In The Thief Collector, Thrill-Seeking Fantasies Turn to Criminal Delusions

Ordinary people, exceptional thieves


In 2017, antique dealer David Van Auker unknowingly came into possession of a rare stolen artwork, valued at $160 million, for which he paid a comparatively modest sum of $2,000 at an estate sale. Woman-Ochre, by Willem de Kooning, had once hung at the University of Arizona Museum of Art, until thieves cut it straight out of its frame in 1985. Found decades later in the unassuming Cliff, N.M., home of Jerry and Rita Alter – a retired music teacher and a language therapist – the painting hung in a paltry corner of the couple’s bedroom, peeking out from behind an open door. Amused though not terribly intrigued by the work, Van Auker displayed the painting at his furniture store, until a customer recognized it as the missing masterpiece.

The Thief Collector recounts the thrilling rediscovery of Woman-Ochre but it more closely examines the distorted rationales of the quirky, adventure-seeking couple who presumably committed this ambitious heist. Director Allison Otto said the documentary “makes you wonder how well do you really know those around you, and how far would you personally go for something that you covet?”

Otto first encountered the story of the mysterious couple in an online article in Smithsonian magazine. “I thought, ‘Oh, I’ll dig into this a little bit.’” As Otto investigated, and spoke with the Alters’ family members, she realized there was “a much, much deeper story” to the theft and the Alters were “much more complicated” than what she read about initially.

During their lifetimes, the Alters’ criminality remained obscured by their social respectability, but in their deaths, their deviance continues to be uncovered. “I was haunted by this story for months after I first found out about it,” said Otto. “This is not your traditional true crime story.”

Otto explained that “part of the puzzle was really figuring out who they were.” To do so, she turned to the family’s extensive collection of photographs and home videos, teaming up with editors to sort through 11,797 slides and hours of 8mm footage. The ephemera documented the couple’s private lives and their extensive world travels, but most importantly, it revealed a photograph of the couple at a Thanksgiving dinner in Tucson, Ariz., in 1985, the day before Woman-Ochre was stolen from the nearby museum.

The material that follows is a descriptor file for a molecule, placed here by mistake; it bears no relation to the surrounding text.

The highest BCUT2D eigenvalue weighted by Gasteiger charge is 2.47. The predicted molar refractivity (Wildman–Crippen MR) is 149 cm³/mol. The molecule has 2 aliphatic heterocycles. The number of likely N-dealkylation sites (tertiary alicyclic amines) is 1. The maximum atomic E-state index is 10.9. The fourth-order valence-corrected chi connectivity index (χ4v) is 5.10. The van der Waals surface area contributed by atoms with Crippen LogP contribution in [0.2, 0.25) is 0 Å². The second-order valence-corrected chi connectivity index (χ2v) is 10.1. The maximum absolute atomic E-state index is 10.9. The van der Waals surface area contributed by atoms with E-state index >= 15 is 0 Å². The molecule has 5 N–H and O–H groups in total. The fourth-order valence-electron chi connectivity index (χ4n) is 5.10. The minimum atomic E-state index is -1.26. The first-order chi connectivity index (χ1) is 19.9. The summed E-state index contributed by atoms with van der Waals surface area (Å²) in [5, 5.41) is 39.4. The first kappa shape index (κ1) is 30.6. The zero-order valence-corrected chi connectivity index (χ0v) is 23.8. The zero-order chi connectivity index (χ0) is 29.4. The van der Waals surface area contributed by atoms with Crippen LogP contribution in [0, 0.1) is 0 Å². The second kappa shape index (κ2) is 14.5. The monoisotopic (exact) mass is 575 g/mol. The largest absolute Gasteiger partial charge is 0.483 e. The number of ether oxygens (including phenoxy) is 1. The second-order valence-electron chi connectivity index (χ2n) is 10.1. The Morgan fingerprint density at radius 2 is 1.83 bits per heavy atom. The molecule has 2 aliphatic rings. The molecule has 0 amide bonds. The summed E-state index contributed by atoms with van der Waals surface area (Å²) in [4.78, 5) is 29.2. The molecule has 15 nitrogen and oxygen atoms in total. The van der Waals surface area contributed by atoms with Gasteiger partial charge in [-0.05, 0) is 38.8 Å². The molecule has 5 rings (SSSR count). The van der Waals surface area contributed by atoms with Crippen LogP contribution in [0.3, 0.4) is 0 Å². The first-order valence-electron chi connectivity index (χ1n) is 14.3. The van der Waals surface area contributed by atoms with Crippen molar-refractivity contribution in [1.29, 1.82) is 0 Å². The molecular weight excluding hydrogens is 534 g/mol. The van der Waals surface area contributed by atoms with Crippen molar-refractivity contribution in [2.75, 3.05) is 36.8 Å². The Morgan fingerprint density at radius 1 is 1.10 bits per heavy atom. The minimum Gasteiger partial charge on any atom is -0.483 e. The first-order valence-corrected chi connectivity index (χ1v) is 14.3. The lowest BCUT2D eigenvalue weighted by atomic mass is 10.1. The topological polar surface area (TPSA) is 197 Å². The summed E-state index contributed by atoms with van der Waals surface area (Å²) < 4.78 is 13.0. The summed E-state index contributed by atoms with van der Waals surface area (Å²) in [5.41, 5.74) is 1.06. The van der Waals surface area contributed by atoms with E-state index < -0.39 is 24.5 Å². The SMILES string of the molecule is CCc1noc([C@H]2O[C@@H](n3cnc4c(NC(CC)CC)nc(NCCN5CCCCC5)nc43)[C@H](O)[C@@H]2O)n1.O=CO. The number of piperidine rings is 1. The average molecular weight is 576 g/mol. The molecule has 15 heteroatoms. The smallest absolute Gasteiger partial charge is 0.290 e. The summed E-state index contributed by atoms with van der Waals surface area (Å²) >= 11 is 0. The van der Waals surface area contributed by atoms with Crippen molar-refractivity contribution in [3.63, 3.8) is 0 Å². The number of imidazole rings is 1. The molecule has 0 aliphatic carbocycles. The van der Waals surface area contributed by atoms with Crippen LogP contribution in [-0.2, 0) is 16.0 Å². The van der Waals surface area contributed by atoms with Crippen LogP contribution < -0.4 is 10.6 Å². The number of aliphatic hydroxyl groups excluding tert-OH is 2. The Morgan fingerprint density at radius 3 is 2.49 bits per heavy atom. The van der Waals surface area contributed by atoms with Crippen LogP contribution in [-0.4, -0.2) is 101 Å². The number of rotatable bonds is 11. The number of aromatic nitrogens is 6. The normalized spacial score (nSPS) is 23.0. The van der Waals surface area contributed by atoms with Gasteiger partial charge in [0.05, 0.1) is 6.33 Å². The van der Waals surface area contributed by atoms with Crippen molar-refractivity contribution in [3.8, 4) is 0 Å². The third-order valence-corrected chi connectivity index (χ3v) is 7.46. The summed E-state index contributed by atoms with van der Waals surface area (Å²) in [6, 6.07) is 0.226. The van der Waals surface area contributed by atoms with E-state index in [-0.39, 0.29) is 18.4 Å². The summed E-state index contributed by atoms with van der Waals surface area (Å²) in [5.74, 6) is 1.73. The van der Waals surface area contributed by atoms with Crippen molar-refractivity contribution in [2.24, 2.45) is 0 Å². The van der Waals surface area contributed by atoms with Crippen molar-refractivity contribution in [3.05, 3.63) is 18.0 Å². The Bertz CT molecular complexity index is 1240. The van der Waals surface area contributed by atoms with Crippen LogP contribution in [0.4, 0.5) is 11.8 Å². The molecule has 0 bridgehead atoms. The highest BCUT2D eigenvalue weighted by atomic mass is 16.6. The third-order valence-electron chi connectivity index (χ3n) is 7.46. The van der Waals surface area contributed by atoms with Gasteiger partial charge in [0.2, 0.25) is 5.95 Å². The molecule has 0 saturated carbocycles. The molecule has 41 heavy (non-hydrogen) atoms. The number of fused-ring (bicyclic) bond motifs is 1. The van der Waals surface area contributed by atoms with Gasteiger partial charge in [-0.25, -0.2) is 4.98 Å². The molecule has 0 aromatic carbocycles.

While the crime was never traced to the couple by authorities, Jerry Alter, a hobbyist painter and writer, published an array of theatrical short stories, one of which describes a woman – with eerie similarities to wife Rita – who distracts a museum security guard while her husband swipes a priceless work of art. Otto worked with Glenn Howerton (It’s Always Sunny in Philadelphia) and Sarah Min­nich (Them) to reenact moments from Jerry Alter's collection, lifting the scenes narration directly from the original text. The director describes Jerry's writing as having a drugstore novel kind of feel, but she observed that the melodrama offered a deep look into [Jerry's] psyche and illuminated who he wished he was versus who he was in real life.



Documentary Feature Competition

The Thief Collector

World Premiere

Sunday, March 13, 6pm, Alamo South Lamar

Monday, March 14, 12:30pm, Violet Crown Cinema; 1pm, Violet Crown Cinema

Thursday, March 17, 2:15pm, Alamo South Lamar

Online: March 14-16

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KEYWORDS FOR THIS STORY

SXSW 2022, SXSW Film 2022, David Van Auker, Willem de Kooning, Woman-Ochre, Jerry Alter, Rita Alter, Allison Otto

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